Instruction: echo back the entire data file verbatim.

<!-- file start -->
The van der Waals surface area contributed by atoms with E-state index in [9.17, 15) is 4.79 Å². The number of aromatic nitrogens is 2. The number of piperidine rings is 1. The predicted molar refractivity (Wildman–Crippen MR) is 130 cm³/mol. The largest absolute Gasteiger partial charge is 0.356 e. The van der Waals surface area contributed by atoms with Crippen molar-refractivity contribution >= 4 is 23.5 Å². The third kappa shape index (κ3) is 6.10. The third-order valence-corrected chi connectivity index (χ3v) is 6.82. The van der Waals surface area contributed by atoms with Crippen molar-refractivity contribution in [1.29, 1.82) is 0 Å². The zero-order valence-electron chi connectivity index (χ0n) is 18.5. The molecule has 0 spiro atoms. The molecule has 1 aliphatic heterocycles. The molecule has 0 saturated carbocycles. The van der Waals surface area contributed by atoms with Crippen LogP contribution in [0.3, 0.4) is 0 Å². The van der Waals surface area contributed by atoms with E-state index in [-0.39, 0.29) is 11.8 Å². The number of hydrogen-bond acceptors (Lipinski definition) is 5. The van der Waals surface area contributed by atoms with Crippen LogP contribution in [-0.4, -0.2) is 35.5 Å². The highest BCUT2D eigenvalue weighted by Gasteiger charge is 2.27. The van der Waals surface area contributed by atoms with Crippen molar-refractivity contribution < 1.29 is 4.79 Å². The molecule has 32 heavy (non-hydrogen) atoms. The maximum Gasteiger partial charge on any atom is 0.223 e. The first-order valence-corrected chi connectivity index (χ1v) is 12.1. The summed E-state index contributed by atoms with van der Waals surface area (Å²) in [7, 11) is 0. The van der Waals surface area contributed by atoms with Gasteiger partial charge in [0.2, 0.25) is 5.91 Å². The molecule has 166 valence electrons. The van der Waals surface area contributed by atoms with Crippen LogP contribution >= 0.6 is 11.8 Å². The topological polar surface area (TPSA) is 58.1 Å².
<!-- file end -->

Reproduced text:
The van der Waals surface area contributed by atoms with E-state index in [9.17, 15) is 4.79 Å². The number of aromatic nitrogens is 2. The number of piperidine rings is 1. The predicted molar refractivity (Wildman–Crippen MR) is 130 cm³/mol. The largest absolute Gasteiger partial charge is 0.356 e. The van der Waals surface area contributed by atoms with Crippen molar-refractivity contribution >= 4 is 23.5 Å². The third kappa shape index (κ3) is 6.10. The third-order valence-corrected chi connectivity index (χ3v) is 6.82. The van der Waals surface area contributed by atoms with Crippen molar-refractivity contribution in [1.29, 1.82) is 0 Å². The zero-order valence-electron chi connectivity index (χ0n) is 18.5. The molecule has 0 spiro atoms. The molecule has 1 aliphatic heterocycles. The molecule has 0 saturated carbocycles. The van der Waals surface area contributed by atoms with Crippen LogP contribution in [0.3, 0.4) is 0 Å². The van der Waals surface area contributed by atoms with E-state index in [-0.39, 0.29) is 11.8 Å². The number of hydrogen-bond acceptors (Lipinski definition) is 5. The van der Waals surface area contributed by atoms with Crippen LogP contribution in [-0.4, -0.2) is 35.5 Å². The highest BCUT2D eigenvalue weighted by Gasteiger charge is 2.27. The van der Waals surface area contributed by atoms with Crippen molar-refractivity contribution < 1.29 is 4.79 Å². The molecule has 32 heavy (non-hydrogen) atoms. The maximum Gasteiger partial charge on any atom is 0.223 e. The first-order valence-corrected chi connectivity index (χ1v) is 12.1. The summed E-state index contributed by atoms with van der Waals surface area (Å²) in [7, 11) is 0. The van der Waals surface area contributed by atoms with Gasteiger partial charge in [0.2, 0.25) is 5.91 Å². The molecule has 166 valence electrons. The van der Waals surface area contributed by atoms with Crippen LogP contribution >= 0.6 is 11.8 Å². The topological polar surface area (TPSA) is 58.1 Å².